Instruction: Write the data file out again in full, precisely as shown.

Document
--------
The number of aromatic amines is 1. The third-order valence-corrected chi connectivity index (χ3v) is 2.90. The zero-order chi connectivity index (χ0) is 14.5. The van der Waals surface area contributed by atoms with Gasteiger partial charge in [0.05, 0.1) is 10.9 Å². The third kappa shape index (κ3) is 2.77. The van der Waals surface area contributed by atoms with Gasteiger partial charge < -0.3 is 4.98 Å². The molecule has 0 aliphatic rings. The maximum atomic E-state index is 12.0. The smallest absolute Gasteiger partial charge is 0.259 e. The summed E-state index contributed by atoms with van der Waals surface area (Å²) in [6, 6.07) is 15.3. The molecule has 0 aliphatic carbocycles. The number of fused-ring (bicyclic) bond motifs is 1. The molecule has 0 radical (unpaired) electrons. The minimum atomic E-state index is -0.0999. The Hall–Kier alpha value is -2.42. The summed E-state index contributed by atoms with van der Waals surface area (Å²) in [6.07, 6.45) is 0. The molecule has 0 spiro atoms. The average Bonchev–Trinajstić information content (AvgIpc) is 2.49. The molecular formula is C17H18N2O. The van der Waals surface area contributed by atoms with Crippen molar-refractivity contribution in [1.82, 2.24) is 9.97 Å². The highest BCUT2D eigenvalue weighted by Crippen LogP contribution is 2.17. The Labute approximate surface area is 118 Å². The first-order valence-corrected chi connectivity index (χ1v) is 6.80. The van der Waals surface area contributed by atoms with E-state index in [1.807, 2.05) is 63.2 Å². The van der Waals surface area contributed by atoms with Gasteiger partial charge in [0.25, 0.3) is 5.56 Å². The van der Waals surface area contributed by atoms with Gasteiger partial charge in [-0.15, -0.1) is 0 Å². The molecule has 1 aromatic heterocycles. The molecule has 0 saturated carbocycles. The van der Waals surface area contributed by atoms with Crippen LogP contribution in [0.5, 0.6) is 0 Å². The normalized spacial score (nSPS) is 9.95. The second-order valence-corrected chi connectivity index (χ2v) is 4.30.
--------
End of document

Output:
The number of aromatic amines is 1. The third-order valence-corrected chi connectivity index (χ3v) is 2.90. The zero-order chi connectivity index (χ0) is 14.5. The van der Waals surface area contributed by atoms with Gasteiger partial charge in [0.05, 0.1) is 10.9 Å². The third kappa shape index (κ3) is 2.77. The van der Waals surface area contributed by atoms with Gasteiger partial charge < -0.3 is 4.98 Å². The molecule has 0 aliphatic rings. The maximum atomic E-state index is 12.0. The smallest absolute Gasteiger partial charge is 0.259 e. The summed E-state index contributed by atoms with van der Waals surface area (Å²) in [6, 6.07) is 15.3. The molecule has 0 aliphatic carbocycles. The number of fused-ring (bicyclic) bond motifs is 1. The molecule has 0 radical (unpaired) electrons. The minimum atomic E-state index is -0.0999. The Hall–Kier alpha value is -2.42. The summed E-state index contributed by atoms with van der Waals surface area (Å²) in [6.07, 6.45) is 0. The molecule has 0 spiro atoms. The average Bonchev–Trinajstić information content (AvgIpc) is 2.49. The molecular formula is C17H18N2O. The van der Waals surface area contributed by atoms with Crippen molar-refractivity contribution in [1.82, 2.24) is 9.97 Å². The highest BCUT2D eigenvalue weighted by Crippen LogP contribution is 2.17. The Labute approximate surface area is 118 Å². The first-order valence-corrected chi connectivity index (χ1v) is 6.80. The van der Waals surface area contributed by atoms with E-state index in [1.807, 2.05) is 63.2 Å². The van der Waals surface area contributed by atoms with Gasteiger partial charge in [0.25, 0.3) is 5.56 Å². The van der Waals surface area contributed by atoms with Gasteiger partial charge in [-0.15, -0.1) is 0 Å². The molecule has 1 aromatic heterocycles. The molecule has 0 saturated carbocycles. The van der Waals surface area contributed by atoms with Crippen LogP contribution in [0.5, 0.6) is 0 Å². The normalized spacial score (nSPS) is 9.95. The second-order valence-corrected chi connectivity index (χ2v) is 4.30.